2020 was a year of reckoning that led many of us who are white to heed what people of color have been saying for many years: that racism is a persistent and deadly problem and that it will not be solved until white people learn, grow, and change. To that end, Sparkhouse has decided to run a series of blog posts throughout the late spring and early summer in which people of color write about racism and racial justice as they relate to ministry. We hope you will join us on this learning journey and contemplate what actions you, as a ministry leader, can take to further the cause of racial justice in your church and your community.
As caregivers and youth educators, we get to have quite a few powerful, formative conversations with children. Talking about race, racism, and how to be an anti-racist is one of the most vital series of dialogues we can have with young people today. It can also be one of the most uncomfortable to address. What if our views wildly contradict those of a child’s parents? At what point does the conversation wander too far into the realm of political? What if we say something offensive or harmful because we simply don’t know enough about the topic and we end up doing more harm than the help we were seeking to provide? Blessedly, some answers are thankfully accessible, and remain the same regardless of a young person’s age.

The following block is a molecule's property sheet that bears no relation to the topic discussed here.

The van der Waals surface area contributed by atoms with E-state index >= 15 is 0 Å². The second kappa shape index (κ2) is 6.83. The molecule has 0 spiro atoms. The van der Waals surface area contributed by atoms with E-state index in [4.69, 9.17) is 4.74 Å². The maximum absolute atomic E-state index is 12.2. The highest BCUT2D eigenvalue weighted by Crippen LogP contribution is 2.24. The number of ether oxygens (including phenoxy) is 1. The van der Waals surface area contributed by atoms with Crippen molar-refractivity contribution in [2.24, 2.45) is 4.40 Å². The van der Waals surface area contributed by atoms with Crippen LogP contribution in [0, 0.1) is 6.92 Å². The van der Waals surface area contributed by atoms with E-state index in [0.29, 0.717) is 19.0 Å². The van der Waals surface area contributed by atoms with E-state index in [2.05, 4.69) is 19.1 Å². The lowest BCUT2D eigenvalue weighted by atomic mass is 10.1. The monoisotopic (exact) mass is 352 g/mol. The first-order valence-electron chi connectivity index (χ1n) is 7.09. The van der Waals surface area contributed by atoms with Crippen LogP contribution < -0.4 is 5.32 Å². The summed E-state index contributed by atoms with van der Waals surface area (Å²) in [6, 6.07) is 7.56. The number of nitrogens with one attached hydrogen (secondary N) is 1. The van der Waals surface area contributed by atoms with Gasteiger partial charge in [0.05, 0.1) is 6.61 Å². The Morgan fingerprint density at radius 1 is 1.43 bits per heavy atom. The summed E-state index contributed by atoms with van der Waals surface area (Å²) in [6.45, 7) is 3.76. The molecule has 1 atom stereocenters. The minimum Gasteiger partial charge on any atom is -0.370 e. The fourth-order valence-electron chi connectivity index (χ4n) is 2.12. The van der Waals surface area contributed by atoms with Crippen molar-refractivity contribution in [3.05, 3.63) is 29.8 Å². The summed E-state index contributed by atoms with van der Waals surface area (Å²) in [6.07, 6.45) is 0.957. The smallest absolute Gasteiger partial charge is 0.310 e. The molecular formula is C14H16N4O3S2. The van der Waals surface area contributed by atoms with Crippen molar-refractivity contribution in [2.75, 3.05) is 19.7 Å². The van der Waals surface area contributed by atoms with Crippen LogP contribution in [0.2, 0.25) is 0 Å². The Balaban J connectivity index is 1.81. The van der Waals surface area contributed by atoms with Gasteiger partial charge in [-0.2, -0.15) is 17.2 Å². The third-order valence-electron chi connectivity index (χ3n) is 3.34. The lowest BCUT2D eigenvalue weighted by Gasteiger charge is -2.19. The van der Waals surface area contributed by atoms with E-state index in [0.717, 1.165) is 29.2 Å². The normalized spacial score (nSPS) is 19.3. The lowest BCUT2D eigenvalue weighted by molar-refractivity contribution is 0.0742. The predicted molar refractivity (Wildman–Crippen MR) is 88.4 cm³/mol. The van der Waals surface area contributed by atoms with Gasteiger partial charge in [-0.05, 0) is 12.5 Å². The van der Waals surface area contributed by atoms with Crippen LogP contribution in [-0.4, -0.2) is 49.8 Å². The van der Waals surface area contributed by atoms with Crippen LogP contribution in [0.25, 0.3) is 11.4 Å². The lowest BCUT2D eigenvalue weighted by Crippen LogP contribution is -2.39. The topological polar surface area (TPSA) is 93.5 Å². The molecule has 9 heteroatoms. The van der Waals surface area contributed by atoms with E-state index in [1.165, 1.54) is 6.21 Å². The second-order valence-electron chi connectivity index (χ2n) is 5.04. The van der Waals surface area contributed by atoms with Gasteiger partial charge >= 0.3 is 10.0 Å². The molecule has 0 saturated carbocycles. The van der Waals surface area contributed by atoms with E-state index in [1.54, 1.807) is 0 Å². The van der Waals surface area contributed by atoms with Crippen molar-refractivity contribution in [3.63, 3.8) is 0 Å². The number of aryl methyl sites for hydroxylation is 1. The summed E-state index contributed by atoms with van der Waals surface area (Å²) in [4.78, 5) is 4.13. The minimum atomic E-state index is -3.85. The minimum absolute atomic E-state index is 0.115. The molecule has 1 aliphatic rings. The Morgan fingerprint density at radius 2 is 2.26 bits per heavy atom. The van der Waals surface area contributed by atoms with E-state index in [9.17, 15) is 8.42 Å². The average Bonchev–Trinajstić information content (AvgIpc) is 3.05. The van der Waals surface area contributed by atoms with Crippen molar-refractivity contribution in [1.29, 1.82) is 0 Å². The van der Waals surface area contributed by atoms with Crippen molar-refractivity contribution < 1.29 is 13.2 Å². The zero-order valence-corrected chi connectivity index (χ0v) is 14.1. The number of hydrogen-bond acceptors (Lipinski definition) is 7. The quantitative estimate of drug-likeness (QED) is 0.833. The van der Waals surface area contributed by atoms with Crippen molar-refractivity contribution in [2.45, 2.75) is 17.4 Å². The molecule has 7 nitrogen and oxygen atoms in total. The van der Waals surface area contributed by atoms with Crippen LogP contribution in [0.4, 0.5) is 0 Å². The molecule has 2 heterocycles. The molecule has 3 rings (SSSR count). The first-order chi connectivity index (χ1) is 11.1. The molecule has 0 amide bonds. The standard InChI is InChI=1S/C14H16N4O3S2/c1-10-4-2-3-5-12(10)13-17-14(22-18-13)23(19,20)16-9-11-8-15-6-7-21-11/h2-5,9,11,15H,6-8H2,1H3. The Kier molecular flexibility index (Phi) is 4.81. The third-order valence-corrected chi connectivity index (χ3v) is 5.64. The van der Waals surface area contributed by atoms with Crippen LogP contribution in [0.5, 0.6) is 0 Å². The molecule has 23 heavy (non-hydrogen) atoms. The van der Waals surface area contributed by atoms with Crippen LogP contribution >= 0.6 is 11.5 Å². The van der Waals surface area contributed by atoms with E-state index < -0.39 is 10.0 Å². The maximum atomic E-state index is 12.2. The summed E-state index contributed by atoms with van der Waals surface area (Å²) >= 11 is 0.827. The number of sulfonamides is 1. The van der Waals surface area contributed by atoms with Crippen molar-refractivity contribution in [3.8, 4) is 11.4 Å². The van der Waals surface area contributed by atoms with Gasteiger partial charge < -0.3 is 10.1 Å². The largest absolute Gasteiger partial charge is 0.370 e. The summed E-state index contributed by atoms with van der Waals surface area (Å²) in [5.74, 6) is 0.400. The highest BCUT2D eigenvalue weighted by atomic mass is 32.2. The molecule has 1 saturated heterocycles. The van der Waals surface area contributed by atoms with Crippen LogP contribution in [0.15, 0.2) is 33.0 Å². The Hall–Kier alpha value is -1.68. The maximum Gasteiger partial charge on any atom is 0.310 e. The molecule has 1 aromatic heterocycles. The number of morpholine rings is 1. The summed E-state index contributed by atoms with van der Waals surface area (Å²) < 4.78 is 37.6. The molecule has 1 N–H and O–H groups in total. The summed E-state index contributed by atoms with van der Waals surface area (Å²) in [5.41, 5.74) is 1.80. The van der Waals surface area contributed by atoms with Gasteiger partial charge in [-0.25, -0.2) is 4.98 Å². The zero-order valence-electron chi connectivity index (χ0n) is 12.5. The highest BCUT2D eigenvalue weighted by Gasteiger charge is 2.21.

Setting the stage for healthy and helpful conversations around race goes a long way in facilitating fruitful exchanges later on. Practice regular exposure to multiple races and cultures in décor, books and curriculum, neighborhoods and other congregations you partner with, and hands-on activities (from purchasing multi-cultural crayon packs and puppets with varied skin tones to playing Christian music from a variety of genres and artists in your confirmation class). Empathy is a learned skill that can be greatly enhanced by intentionally cultivating a spirit of curiosity and adventure in unfamiliar spaces. Celebrate diversity and normalize that, even if we are members of a majority, not everyone is like us.
A wonderful resource, and one that tends to go over well in congregations, is the Bible. (Yes, that’s a joke!) The diversity prioritized by the many animals in Noah’s Ark, Isaac being adopted into Laban’s family and marrying Leah and Rebekah who came from another culture, Joseph finding community among the Egyptians, the love between Naomi and Ruth, Esther’s peaceful conflict resolution, and the multi-cultural wise men are all excellent examples that point to God’s specific intention in creating a diverse world with an expansive view of those made in God’s image. Jesus gathering disciples from many tribes and sharing the gospel with both Jewish and non-Jewish people is a key indication of God’s desire for an inclusive church.
Supplemental resources abound, including many wonderful books from Beaming Books (for kids) and Broadleaf Books (for adults). Dr. Ibram X. Kendi has also curated a list of anti-racist books for kids, which is my personal favorite. Many materials that address bullying and using unequal power dynamics to oppress others are easily adaptable. When we start with uplifting the beauty in difference and God’s call for love of neighbor and an inclusive church, we can more easily pivot to specific daily experiences that guide young people to make their own well-informed decisions about what Jesus would do if a Black or brown person was being harmed or unfairly treated.